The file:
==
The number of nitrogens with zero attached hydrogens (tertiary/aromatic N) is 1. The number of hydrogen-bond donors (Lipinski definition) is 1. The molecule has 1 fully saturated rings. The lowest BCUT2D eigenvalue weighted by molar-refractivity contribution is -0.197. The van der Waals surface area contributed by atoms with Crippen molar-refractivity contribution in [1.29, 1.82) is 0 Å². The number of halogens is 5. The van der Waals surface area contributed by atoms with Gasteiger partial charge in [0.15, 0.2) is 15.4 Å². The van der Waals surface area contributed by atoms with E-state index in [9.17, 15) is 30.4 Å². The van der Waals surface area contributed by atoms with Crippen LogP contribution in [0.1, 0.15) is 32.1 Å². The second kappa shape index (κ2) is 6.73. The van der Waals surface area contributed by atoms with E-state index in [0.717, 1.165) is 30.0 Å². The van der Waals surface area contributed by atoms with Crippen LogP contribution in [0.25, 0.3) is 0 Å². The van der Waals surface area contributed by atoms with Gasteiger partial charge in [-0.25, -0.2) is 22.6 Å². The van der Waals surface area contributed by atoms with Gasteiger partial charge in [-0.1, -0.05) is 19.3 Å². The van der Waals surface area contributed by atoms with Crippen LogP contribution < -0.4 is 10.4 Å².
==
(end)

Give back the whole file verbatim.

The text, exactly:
The number of nitrogens with zero attached hydrogens (tertiary/aromatic N) is 1. The number of hydrogen-bond donors (Lipinski definition) is 1. The molecule has 1 fully saturated rings. The lowest BCUT2D eigenvalue weighted by molar-refractivity contribution is -0.197. The van der Waals surface area contributed by atoms with Crippen molar-refractivity contribution in [1.29, 1.82) is 0 Å². The number of halogens is 5. The van der Waals surface area contributed by atoms with Gasteiger partial charge in [0.15, 0.2) is 15.4 Å². The van der Waals surface area contributed by atoms with E-state index in [9.17, 15) is 30.4 Å². The van der Waals surface area contributed by atoms with Crippen LogP contribution in [0.1, 0.15) is 32.1 Å². The second kappa shape index (κ2) is 6.73. The van der Waals surface area contributed by atoms with E-state index in [0.717, 1.165) is 30.0 Å². The van der Waals surface area contributed by atoms with Crippen LogP contribution in [0.25, 0.3) is 0 Å². The van der Waals surface area contributed by atoms with Gasteiger partial charge in [-0.25, -0.2) is 22.6 Å². The van der Waals surface area contributed by atoms with Gasteiger partial charge in [-0.1, -0.05) is 19.3 Å². The van der Waals surface area contributed by atoms with Crippen LogP contribution < -0.4 is 10.4 Å².